Pack five unit circles in the smallest regular hexagon possible.
The exact solution for the smallest possible side length of the hexagon is given by the largest real root of a fourth degree polynomial:

P(x)=ax^{4}+b√(3)x^{3}+cx^{2}+d√(3)x+e

Where a,b,c,d,e are integers. Find them.

While the centers of the circles do not make a regular pentagon, they do make an interesting pentagon. It is one with bilateral symmetry across the horizontal bisector of the leftmost circle, with the remaining centers forming an isosceles trapezoid.

I believe a bona fide mathematical proof here would have to show that this is the optimal arrangement. I simply adopted it.

I have put an annotated version of the figure here for reference and wrote my work out longhand here. (The algebra got a bit gory, likely due to the method and coordinate system I chose.)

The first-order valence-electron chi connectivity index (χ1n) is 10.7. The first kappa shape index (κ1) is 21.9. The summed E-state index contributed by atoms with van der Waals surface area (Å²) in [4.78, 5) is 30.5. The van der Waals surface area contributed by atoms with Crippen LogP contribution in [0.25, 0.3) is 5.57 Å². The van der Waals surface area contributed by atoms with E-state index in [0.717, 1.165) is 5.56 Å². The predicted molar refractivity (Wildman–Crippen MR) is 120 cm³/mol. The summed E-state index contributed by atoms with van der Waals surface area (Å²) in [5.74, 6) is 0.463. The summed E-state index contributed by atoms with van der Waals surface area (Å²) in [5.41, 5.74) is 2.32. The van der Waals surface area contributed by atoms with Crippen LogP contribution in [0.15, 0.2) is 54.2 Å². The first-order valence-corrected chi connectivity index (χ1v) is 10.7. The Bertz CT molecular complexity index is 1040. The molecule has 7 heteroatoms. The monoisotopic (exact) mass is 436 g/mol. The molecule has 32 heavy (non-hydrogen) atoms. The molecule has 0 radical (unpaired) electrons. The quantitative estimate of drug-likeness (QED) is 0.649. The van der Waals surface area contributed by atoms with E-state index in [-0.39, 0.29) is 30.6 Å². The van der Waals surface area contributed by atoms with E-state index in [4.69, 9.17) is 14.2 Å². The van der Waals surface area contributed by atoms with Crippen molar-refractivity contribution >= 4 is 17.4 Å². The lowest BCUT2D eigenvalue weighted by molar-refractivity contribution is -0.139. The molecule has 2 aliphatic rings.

The bottom line is:

-63 x^4 + 219 sqrt(3) x^3 - 729 x^2 + 286 sqrt(3) x - 64 = 0 has roots:

x = (0.16660, 1.3586, 1.4964, 2.9994) with the last root being our man.

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Another interesting property of this pentagon is that the line "ce", extended downward, is tangent to the circle below. This is seen from the fact that the angle downward at c is 30 degrees, making a 1, 2, sqrt(3) triangle, using circle radii as sides.

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A personal opinion regarding this site: I believe problem authors should take the responsibility to check whether their problems (new and old) have been solved, and to then: post solutions, or mark solved by pointing to one or more solutions in the comments, or, if not solved, perhaps give hints.

Having a clear indication of which problems remain unsolved will spur visitor interest and serve to revitalize this site.

*Edited on ***December 1, 2018, 12:52 am**